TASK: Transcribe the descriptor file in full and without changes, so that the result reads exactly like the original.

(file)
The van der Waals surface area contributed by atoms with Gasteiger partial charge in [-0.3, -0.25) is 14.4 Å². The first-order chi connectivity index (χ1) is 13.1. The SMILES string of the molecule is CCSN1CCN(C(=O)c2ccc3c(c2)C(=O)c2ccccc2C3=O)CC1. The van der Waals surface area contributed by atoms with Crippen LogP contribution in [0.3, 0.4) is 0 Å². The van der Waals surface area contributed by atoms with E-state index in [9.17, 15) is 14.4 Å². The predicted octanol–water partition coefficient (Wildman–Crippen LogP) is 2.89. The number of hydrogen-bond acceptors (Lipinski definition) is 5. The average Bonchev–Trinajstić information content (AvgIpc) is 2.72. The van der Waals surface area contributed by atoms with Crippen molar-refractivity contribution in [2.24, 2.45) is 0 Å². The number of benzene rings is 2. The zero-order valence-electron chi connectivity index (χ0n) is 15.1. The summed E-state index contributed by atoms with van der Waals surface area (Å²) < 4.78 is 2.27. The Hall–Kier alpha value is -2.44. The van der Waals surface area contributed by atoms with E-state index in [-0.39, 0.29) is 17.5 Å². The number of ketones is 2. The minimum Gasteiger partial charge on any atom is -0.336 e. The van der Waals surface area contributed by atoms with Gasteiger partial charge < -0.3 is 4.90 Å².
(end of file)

The van der Waals surface area contributed by atoms with Gasteiger partial charge in [-0.3, -0.25) is 14.4 Å². The first-order chi connectivity index (χ1) is 13.1. The SMILES string of the molecule is CCSN1CCN(C(=O)c2ccc3c(c2)C(=O)c2ccccc2C3=O)CC1. The van der Waals surface area contributed by atoms with Crippen LogP contribution in [0.3, 0.4) is 0 Å². The van der Waals surface area contributed by atoms with E-state index in [9.17, 15) is 14.4 Å². The predicted octanol–water partition coefficient (Wildman–Crippen LogP) is 2.89. The number of hydrogen-bond acceptors (Lipinski definition) is 5. The average Bonchev–Trinajstić information content (AvgIpc) is 2.72. The van der Waals surface area contributed by atoms with Crippen molar-refractivity contribution in [2.24, 2.45) is 0 Å². The number of benzene rings is 2. The zero-order valence-electron chi connectivity index (χ0n) is 15.1. The summed E-state index contributed by atoms with van der Waals surface area (Å²) < 4.78 is 2.27. The Hall–Kier alpha value is -2.44. The van der Waals surface area contributed by atoms with E-state index in [-0.39, 0.29) is 17.5 Å². The number of ketones is 2. The minimum Gasteiger partial charge on any atom is -0.336 e. The van der Waals surface area contributed by atoms with Gasteiger partial charge < -0.3 is 4.90 Å².